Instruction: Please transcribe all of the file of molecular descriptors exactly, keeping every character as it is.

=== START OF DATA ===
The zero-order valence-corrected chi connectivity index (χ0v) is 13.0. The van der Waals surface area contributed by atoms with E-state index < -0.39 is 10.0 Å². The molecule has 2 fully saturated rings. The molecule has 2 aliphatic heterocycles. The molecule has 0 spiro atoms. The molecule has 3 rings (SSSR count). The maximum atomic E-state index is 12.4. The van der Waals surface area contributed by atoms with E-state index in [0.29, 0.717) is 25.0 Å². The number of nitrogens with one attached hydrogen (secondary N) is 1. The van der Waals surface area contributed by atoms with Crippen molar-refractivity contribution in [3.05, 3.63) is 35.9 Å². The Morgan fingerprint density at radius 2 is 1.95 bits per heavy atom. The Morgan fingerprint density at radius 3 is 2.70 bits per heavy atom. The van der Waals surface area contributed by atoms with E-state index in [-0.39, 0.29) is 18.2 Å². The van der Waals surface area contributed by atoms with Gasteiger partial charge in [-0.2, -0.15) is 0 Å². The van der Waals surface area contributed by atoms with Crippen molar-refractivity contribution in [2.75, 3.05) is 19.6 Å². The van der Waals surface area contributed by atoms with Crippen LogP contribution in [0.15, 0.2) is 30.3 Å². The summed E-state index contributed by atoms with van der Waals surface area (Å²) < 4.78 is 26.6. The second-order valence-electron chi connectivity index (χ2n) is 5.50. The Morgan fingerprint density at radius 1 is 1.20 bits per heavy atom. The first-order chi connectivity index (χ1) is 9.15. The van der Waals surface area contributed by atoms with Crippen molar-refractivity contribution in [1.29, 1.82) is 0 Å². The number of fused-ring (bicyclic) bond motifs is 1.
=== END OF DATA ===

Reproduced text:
The zero-order valence-corrected chi connectivity index (χ0v) is 13.0. The van der Waals surface area contributed by atoms with E-state index < -0.39 is 10.0 Å². The molecule has 2 fully saturated rings. The molecule has 2 aliphatic heterocycles. The molecule has 0 spiro atoms. The molecule has 3 rings (SSSR count). The maximum atomic E-state index is 12.4. The van der Waals surface area contributed by atoms with E-state index in [0.29, 0.717) is 25.0 Å². The number of nitrogens with one attached hydrogen (secondary N) is 1. The van der Waals surface area contributed by atoms with Crippen molar-refractivity contribution in [3.05, 3.63) is 35.9 Å². The Morgan fingerprint density at radius 2 is 1.95 bits per heavy atom. The Morgan fingerprint density at radius 3 is 2.70 bits per heavy atom. The van der Waals surface area contributed by atoms with E-state index in [-0.39, 0.29) is 18.2 Å². The van der Waals surface area contributed by atoms with Gasteiger partial charge in [-0.2, -0.15) is 0 Å². The van der Waals surface area contributed by atoms with Crippen molar-refractivity contribution in [2.75, 3.05) is 19.6 Å². The van der Waals surface area contributed by atoms with Crippen LogP contribution in [0.15, 0.2) is 30.3 Å². The summed E-state index contributed by atoms with van der Waals surface area (Å²) < 4.78 is 26.6. The second-order valence-electron chi connectivity index (χ2n) is 5.50. The Morgan fingerprint density at radius 1 is 1.20 bits per heavy atom. The first-order chi connectivity index (χ1) is 9.15. The van der Waals surface area contributed by atoms with Crippen molar-refractivity contribution in [1.29, 1.82) is 0 Å². The number of fused-ring (bicyclic) bond motifs is 1.